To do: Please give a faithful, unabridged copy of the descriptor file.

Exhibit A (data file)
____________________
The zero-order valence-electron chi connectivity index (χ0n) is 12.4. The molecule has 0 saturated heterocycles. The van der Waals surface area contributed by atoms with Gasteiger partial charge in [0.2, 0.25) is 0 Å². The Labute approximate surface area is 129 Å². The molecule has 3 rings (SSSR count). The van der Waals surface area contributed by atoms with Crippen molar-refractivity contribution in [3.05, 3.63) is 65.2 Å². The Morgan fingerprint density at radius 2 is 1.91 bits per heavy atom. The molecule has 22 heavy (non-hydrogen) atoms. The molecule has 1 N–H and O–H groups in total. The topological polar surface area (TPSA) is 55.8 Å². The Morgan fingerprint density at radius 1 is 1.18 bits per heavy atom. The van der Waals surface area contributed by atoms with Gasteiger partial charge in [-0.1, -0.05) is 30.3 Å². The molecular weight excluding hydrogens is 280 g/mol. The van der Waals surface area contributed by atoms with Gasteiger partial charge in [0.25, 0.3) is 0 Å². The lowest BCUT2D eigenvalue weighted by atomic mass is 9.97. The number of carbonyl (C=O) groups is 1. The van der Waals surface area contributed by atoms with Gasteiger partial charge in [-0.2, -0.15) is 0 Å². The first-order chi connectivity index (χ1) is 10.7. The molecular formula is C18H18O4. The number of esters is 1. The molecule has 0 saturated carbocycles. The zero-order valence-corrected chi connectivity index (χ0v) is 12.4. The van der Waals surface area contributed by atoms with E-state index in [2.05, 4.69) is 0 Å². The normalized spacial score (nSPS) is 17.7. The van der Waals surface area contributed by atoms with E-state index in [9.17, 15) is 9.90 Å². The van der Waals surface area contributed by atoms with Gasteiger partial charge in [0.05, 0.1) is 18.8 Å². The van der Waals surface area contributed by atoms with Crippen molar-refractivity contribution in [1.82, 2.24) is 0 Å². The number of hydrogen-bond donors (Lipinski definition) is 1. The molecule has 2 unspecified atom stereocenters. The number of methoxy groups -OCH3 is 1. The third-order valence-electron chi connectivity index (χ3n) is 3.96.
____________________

The zero-order valence-electron chi connectivity index (χ0n) is 12.4. The molecule has 0 saturated heterocycles. The van der Waals surface area contributed by atoms with Gasteiger partial charge in [0.2, 0.25) is 0 Å². The Labute approximate surface area is 129 Å². The molecule has 3 rings (SSSR count). The van der Waals surface area contributed by atoms with Crippen molar-refractivity contribution in [3.05, 3.63) is 65.2 Å². The Morgan fingerprint density at radius 2 is 1.91 bits per heavy atom. The molecule has 22 heavy (non-hydrogen) atoms. The molecule has 1 N–H and O–H groups in total. The topological polar surface area (TPSA) is 55.8 Å². The Morgan fingerprint density at radius 1 is 1.18 bits per heavy atom. The van der Waals surface area contributed by atoms with Gasteiger partial charge in [-0.1, -0.05) is 30.3 Å². The molecular weight excluding hydrogens is 280 g/mol. The van der Waals surface area contributed by atoms with Gasteiger partial charge in [0.25, 0.3) is 0 Å². The lowest BCUT2D eigenvalue weighted by atomic mass is 9.97. The number of carbonyl (C=O) groups is 1. The van der Waals surface area contributed by atoms with Gasteiger partial charge in [-0.2, -0.15) is 0 Å². The first-order chi connectivity index (χ1) is 10.7. The molecular formula is C18H18O4. The number of esters is 1. The molecule has 0 saturated carbocycles. The zero-order valence-corrected chi connectivity index (χ0v) is 12.4. The van der Waals surface area contributed by atoms with E-state index in [2.05, 4.69) is 0 Å². The normalized spacial score (nSPS) is 17.7. The van der Waals surface area contributed by atoms with E-state index in [9.17, 15) is 9.90 Å². The van der Waals surface area contributed by atoms with Gasteiger partial charge in [0.05, 0.1) is 18.8 Å². The van der Waals surface area contributed by atoms with Crippen molar-refractivity contribution in [1.82, 2.24) is 0 Å². The number of hydrogen-bond donors (Lipinski definition) is 1. The molecule has 2 unspecified atom stereocenters. The number of methoxy groups -OCH3 is 1. The third-order valence-electron chi connectivity index (χ3n) is 3.96.